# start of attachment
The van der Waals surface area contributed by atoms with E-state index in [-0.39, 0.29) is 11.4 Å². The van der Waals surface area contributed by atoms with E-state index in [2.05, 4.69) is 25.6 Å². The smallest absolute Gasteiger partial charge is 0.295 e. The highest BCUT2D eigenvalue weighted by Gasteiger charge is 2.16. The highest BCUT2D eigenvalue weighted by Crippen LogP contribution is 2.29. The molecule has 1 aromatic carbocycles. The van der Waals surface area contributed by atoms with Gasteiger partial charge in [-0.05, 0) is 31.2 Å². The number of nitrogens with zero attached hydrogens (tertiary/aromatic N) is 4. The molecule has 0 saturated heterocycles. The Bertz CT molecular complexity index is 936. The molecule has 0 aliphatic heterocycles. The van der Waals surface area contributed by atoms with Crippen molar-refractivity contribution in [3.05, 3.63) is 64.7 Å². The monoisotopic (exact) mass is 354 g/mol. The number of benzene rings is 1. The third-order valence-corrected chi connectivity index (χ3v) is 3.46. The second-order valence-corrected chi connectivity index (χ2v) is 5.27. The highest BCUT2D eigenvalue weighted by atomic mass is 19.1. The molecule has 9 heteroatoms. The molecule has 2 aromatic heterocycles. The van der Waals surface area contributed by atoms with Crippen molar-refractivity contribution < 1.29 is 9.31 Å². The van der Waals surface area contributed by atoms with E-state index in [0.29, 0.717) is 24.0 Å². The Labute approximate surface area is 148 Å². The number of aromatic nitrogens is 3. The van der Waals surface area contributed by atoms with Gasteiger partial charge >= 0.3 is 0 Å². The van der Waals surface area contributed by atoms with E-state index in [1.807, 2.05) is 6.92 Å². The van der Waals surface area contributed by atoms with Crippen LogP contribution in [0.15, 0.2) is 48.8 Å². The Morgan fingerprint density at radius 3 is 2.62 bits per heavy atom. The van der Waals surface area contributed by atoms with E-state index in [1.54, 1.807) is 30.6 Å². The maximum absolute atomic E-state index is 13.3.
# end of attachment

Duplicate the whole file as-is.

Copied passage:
The van der Waals surface area contributed by atoms with E-state index in [-0.39, 0.29) is 11.4 Å². The van der Waals surface area contributed by atoms with E-state index in [2.05, 4.69) is 25.6 Å². The smallest absolute Gasteiger partial charge is 0.295 e. The highest BCUT2D eigenvalue weighted by Gasteiger charge is 2.16. The highest BCUT2D eigenvalue weighted by Crippen LogP contribution is 2.29. The molecule has 1 aromatic carbocycles. The van der Waals surface area contributed by atoms with Gasteiger partial charge in [-0.05, 0) is 31.2 Å². The number of nitrogens with zero attached hydrogens (tertiary/aromatic N) is 4. The molecule has 0 saturated heterocycles. The Bertz CT molecular complexity index is 936. The molecule has 0 aliphatic heterocycles. The van der Waals surface area contributed by atoms with Crippen molar-refractivity contribution in [3.05, 3.63) is 64.7 Å². The monoisotopic (exact) mass is 354 g/mol. The number of benzene rings is 1. The third-order valence-corrected chi connectivity index (χ3v) is 3.46. The second-order valence-corrected chi connectivity index (χ2v) is 5.27. The highest BCUT2D eigenvalue weighted by atomic mass is 19.1. The molecule has 9 heteroatoms. The molecule has 2 aromatic heterocycles. The van der Waals surface area contributed by atoms with Crippen molar-refractivity contribution < 1.29 is 9.31 Å². The van der Waals surface area contributed by atoms with E-state index in [0.29, 0.717) is 24.0 Å². The Labute approximate surface area is 148 Å². The number of aromatic nitrogens is 3. The van der Waals surface area contributed by atoms with Gasteiger partial charge >= 0.3 is 0 Å². The van der Waals surface area contributed by atoms with E-state index in [1.807, 2.05) is 6.92 Å². The van der Waals surface area contributed by atoms with Crippen LogP contribution in [0.15, 0.2) is 48.8 Å². The Morgan fingerprint density at radius 3 is 2.62 bits per heavy atom. The van der Waals surface area contributed by atoms with E-state index in [1.54, 1.807) is 30.6 Å². The maximum absolute atomic E-state index is 13.3.